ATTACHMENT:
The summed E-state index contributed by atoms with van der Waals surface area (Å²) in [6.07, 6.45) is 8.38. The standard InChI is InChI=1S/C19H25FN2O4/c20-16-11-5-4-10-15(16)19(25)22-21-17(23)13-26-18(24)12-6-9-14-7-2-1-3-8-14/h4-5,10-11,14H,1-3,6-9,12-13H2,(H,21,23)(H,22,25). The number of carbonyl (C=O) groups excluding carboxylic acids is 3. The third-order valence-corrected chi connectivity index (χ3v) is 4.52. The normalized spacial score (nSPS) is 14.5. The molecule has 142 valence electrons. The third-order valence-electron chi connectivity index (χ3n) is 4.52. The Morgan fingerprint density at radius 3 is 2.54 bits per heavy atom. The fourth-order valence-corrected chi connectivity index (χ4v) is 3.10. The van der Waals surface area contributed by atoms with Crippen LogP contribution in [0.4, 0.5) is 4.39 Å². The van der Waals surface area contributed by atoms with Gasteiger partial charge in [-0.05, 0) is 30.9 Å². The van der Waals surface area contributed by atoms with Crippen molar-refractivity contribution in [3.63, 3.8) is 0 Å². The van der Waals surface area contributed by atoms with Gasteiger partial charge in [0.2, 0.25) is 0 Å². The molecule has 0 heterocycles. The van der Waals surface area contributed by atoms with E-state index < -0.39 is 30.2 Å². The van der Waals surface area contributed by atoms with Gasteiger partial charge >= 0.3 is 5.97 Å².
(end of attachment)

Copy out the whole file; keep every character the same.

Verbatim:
The summed E-state index contributed by atoms with van der Waals surface area (Å²) in [6.07, 6.45) is 8.38. The standard InChI is InChI=1S/C19H25FN2O4/c20-16-11-5-4-10-15(16)19(25)22-21-17(23)13-26-18(24)12-6-9-14-7-2-1-3-8-14/h4-5,10-11,14H,1-3,6-9,12-13H2,(H,21,23)(H,22,25). The number of carbonyl (C=O) groups excluding carboxylic acids is 3. The third-order valence-corrected chi connectivity index (χ3v) is 4.52. The normalized spacial score (nSPS) is 14.5. The molecule has 142 valence electrons. The third-order valence-electron chi connectivity index (χ3n) is 4.52. The Morgan fingerprint density at radius 3 is 2.54 bits per heavy atom. The fourth-order valence-corrected chi connectivity index (χ4v) is 3.10. The van der Waals surface area contributed by atoms with Crippen LogP contribution in [0.4, 0.5) is 4.39 Å². The van der Waals surface area contributed by atoms with Gasteiger partial charge in [-0.05, 0) is 30.9 Å². The van der Waals surface area contributed by atoms with Crippen molar-refractivity contribution in [3.63, 3.8) is 0 Å². The van der Waals surface area contributed by atoms with Gasteiger partial charge in [0.2, 0.25) is 0 Å². The molecule has 0 heterocycles. The van der Waals surface area contributed by atoms with E-state index < -0.39 is 30.2 Å². The van der Waals surface area contributed by atoms with Gasteiger partial charge >= 0.3 is 5.97 Å².